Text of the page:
Coming to the crux of the analogy I’d started out with. Why these comparisons between preparing for PG entrance exams and portfolio management (click here)? That’s because just like limited money one has to invest, there’s limited time (say, one year) and limited effort (say, at the most 12-14 hours of study continuously for a year) that an aspirant has with him/her. Thus, time and efforts are our assets, albeit limited. Also, in both cases there are many options. In the former case, one has stocks, mutual funds and interest-paying bank accounts, while in the latter we have AAA; Amit-Ashish/Mudit Khanna; and text books.

The so-called retrospective approach is like investing in stocks (click here) through the stock exchange. One would score very well if the same questions were to be repeated. This could be achieved by very intensive preparation of relatively few, but frequently repeated topics. But, the risk was always involved.

The prospective approach is like putting money in a fixed deposit (click here)--very little return that too with too much effort. Meaning, if one could earn Rs. 5000 through stocks in a year by investing Rs. 10000, the same amount could be earned through a fixed deposit by investing Rs. 1 lakh. In terms of our preparation—too much text to read, with the risk of others getting a better rank by simply memorizing the answers (just like your neighbor investing in stocks earning ten times what you do investing in a fixed deposit scheme).

The hybrid approach is like investing in mutual funds (click here)--better returns as compared to a fixed deposit, and lesser risk as compared to investing in stocks, but with lower promised returns. But, just like mutual funds, even the hybrid approach could lean more towards the MCQ-based learning, or more towards text-based learning. So, we do have low-risk and high-risk mutual funds, with premium in the same proportion.

So, just like the stock market bubble burst, so did the bubble of retrospective preparation—maybe just for this once, but it did.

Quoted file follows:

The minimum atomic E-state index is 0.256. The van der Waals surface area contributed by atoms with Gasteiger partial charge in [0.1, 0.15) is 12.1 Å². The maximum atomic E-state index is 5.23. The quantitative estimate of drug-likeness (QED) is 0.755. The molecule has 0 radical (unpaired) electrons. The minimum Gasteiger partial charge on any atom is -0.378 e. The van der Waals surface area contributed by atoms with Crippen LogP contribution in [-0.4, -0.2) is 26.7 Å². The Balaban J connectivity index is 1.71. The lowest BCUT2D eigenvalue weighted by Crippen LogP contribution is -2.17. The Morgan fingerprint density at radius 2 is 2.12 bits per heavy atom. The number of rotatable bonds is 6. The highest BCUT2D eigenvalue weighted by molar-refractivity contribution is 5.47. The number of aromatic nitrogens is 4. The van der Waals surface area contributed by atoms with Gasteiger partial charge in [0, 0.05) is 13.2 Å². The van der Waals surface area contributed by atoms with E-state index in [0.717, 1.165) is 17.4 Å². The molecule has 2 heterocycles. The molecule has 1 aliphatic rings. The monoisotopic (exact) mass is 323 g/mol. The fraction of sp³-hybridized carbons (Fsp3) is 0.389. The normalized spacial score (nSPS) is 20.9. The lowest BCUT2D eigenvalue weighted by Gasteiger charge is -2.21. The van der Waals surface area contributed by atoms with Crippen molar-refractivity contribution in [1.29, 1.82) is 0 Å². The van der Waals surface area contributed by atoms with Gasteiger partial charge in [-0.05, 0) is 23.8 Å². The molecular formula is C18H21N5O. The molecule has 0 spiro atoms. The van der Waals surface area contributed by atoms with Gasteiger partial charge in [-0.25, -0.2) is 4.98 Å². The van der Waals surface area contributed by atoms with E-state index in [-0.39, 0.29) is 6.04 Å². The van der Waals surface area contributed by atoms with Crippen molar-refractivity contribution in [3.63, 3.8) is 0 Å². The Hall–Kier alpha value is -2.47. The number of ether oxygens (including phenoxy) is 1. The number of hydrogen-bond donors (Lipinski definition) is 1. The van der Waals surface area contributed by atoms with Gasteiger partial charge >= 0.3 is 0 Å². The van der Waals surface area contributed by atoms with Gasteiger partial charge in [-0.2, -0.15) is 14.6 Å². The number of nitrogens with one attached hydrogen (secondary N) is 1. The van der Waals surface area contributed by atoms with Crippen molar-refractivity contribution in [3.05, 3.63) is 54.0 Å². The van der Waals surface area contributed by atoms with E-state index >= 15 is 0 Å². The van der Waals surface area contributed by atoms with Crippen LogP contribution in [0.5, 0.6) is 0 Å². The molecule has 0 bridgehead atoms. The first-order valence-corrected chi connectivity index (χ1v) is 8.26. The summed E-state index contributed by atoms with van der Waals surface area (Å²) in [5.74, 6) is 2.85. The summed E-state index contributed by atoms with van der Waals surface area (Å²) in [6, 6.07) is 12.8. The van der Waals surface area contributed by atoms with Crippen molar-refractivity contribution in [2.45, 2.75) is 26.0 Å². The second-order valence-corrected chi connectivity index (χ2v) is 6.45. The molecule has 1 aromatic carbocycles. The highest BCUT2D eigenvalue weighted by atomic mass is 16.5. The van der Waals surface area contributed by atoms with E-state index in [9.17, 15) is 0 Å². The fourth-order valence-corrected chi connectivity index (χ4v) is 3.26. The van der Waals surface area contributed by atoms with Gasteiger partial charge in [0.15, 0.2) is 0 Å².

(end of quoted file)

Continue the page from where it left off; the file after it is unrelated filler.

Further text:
But, then we’re humans, and do have our intrinsic abilities and limitations. Just because one approach is proven to yield better scores and ranks than others, doesn’t mean we’re to pursue that approach. We’ve to also think of what suits us best. A person who finds solving MCQs day in and day out very mundane, can’t be at their productive best if they go against their instincts to rote-learn. Conversely, a person who doesn’t have the patience to go through the long chapters of text books and articles, can’t force themselves to read them; they’d just end up not retaining anything. In this respect, AIPGME is a bit about luck—it might favor one kind of preparation in a year, but an entirely opposite approach the next year.

I’m not writing in here to endorse one approach over other. But, want to point out that there’s no point asking others what to do, and what not to do. And, still worse, blindly follow their advice. What worked for them may not for you. So, I hope that this guide will help those who want to make some decisions at the beginning of their preparation. It’s also important to retain flexibility in one’s approach. If one finds that a particular approach or a set of study-material is not helping, then it’s important to recognize the tell-tale signs early on and alter one’s approach.

With this, all the best, and happy investing!


Note: This is an excellent article by neoplastic_neuron. We welcome articles on any aspect of medical education and pre-pg preparations for RxPG home page. Please use submit link on top of this page to send us your articles.